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Dad Stuck at Home During COVID Builds Tree Fort for Kids—Then It Turns Into State-Wide Business

TIMEDecember 26, 2021

When life gives you lemons, make lemonade … or build a lemonade stand.

That philosophy inspired Mike Scaglione, 42, to put his hands to good use during the pandemic—for he once worked in the medical device industry and became stuck at home with endless time to kill during the pandemic.

Yeah, lemons.

So the dad from Georgia decided to build a tree fort for his kids.

Without any carpenter training, besides a few YouTube videos, he went to Lowe’s one day and came back with a truck full of lumber.

He’d always wanted to build a tree fort for the kids but never had time to do so.

Epoch Times Photo
(Courtesy of Firefly Forts)

“Seeing his kids lose everything they loved, from school to sports to time with friends, he wanted to create a place that would bring a smile to their faces,” his wife, Kristin, 41, told The Epoch Times.

Working on the fly, without blueprints, he built by the seat of his pants and was shocked to realize how much he loved spending hours outside working on it.

Building a bit at a time, the tree fort was completed in six weeks. “And the kids loved it!” Kristin said.

Meanwhile, she documented the building journey and posted pictures on social media. Based on some of the comments, she fed the idea to Mike to consider building forts for more families.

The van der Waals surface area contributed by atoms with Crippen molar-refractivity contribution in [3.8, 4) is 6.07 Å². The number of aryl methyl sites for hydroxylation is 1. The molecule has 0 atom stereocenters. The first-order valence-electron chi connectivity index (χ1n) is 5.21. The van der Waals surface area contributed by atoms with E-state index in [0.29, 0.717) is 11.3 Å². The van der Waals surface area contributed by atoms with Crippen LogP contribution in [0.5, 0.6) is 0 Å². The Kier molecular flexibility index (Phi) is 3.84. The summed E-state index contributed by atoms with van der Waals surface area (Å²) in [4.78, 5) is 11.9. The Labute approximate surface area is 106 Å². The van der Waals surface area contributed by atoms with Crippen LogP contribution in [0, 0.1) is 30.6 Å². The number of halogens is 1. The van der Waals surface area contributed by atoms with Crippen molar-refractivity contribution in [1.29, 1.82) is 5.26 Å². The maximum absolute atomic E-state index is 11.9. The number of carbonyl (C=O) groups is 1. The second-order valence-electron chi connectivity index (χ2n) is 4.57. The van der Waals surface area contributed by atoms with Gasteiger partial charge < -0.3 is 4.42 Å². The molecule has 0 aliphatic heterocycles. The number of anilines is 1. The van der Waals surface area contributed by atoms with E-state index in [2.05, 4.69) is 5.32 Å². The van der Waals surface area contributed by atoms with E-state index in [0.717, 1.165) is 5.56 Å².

Epoch Times Photo
(Courtesy of Firefly Forts)
Epoch Times Photo
(Courtesy of Firefly Forts)

“No one would buy these!” he replied, laughing.

But she posted a picture of their fort on a local mom’s Facebook page. And that one post alone soon drew 60 requests.

And thus, the family business Firefly Forts was born.

Mike agreed to give it a try, and called up his carpenter buddy, who’s vastly more skilled than he is, and they struck out on a fort-building venture.

Since they started building in the fall of 2020, they completed about 50 forts in their area, and are now booking early into the spring of 2022.

Epoch Times Photo
(Courtesy of Firefly Forts)
Epoch Times Photo
(Courtesy of Firefly Forts)

“Our first six months of builds were almost solely families from the very first Facebook posts,” Kristin said. “Word of our forts quickly began to spread in our town and then around the Atlanta area and even nationwide.”

She describes building a fort as being different from a deck, as a fort forges an emotional connection with families, whose kids, when the fort is completed, often feel it’s the “best day of their lives.”

What started out as a backyard pastime to kill time during a life lull became a fulfilling family business; the Scagliones are even planning to make Firefly a franchise so they can expand to families nationwide.

Here are a few more remarkable Firefly Forts:

Epoch Times Photo
(Courtesy of Firefly Forts)
Epoch Times Photo
(Courtesy of Firefly Forts)
Epoch Times Photo
(Courtesy of Firefly Forts)
Epoch Times Photo
(Courtesy of Firefly Forts)
Epoch Times Photo
(Courtesy of Firefly Forts)
Epoch Times Photo
(Courtesy of Firefly Forts)
Epoch Times Photo
(Courtesy of Firefly Forts)

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